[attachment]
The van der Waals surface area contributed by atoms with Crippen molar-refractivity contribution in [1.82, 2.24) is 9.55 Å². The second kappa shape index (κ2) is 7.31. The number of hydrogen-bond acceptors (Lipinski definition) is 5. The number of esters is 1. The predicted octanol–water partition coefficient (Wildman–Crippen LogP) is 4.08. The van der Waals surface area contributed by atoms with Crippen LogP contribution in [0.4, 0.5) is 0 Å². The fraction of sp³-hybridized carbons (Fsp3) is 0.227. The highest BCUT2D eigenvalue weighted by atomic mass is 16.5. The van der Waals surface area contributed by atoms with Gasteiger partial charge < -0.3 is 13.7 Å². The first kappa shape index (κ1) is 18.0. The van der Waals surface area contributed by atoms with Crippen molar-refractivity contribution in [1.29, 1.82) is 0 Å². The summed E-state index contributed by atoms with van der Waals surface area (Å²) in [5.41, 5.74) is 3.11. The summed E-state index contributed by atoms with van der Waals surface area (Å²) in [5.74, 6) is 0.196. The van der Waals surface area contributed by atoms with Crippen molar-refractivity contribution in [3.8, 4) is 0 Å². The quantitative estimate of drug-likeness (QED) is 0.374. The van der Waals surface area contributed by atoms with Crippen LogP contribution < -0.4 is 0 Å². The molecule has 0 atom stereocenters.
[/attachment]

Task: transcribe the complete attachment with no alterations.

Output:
The van der Waals surface area contributed by atoms with Crippen molar-refractivity contribution in [1.82, 2.24) is 9.55 Å². The second kappa shape index (κ2) is 7.31. The number of hydrogen-bond acceptors (Lipinski definition) is 5. The number of esters is 1. The predicted octanol–water partition coefficient (Wildman–Crippen LogP) is 4.08. The van der Waals surface area contributed by atoms with Crippen LogP contribution in [0.4, 0.5) is 0 Å². The fraction of sp³-hybridized carbons (Fsp3) is 0.227. The highest BCUT2D eigenvalue weighted by atomic mass is 16.5. The van der Waals surface area contributed by atoms with Gasteiger partial charge < -0.3 is 13.7 Å². The first kappa shape index (κ1) is 18.0. The van der Waals surface area contributed by atoms with Crippen molar-refractivity contribution in [1.29, 1.82) is 0 Å². The summed E-state index contributed by atoms with van der Waals surface area (Å²) in [5.41, 5.74) is 3.11. The summed E-state index contributed by atoms with van der Waals surface area (Å²) in [5.74, 6) is 0.196. The van der Waals surface area contributed by atoms with Crippen molar-refractivity contribution in [3.8, 4) is 0 Å². The quantitative estimate of drug-likeness (QED) is 0.374. The van der Waals surface area contributed by atoms with Crippen LogP contribution < -0.4 is 0 Å². The molecule has 0 atom stereocenters.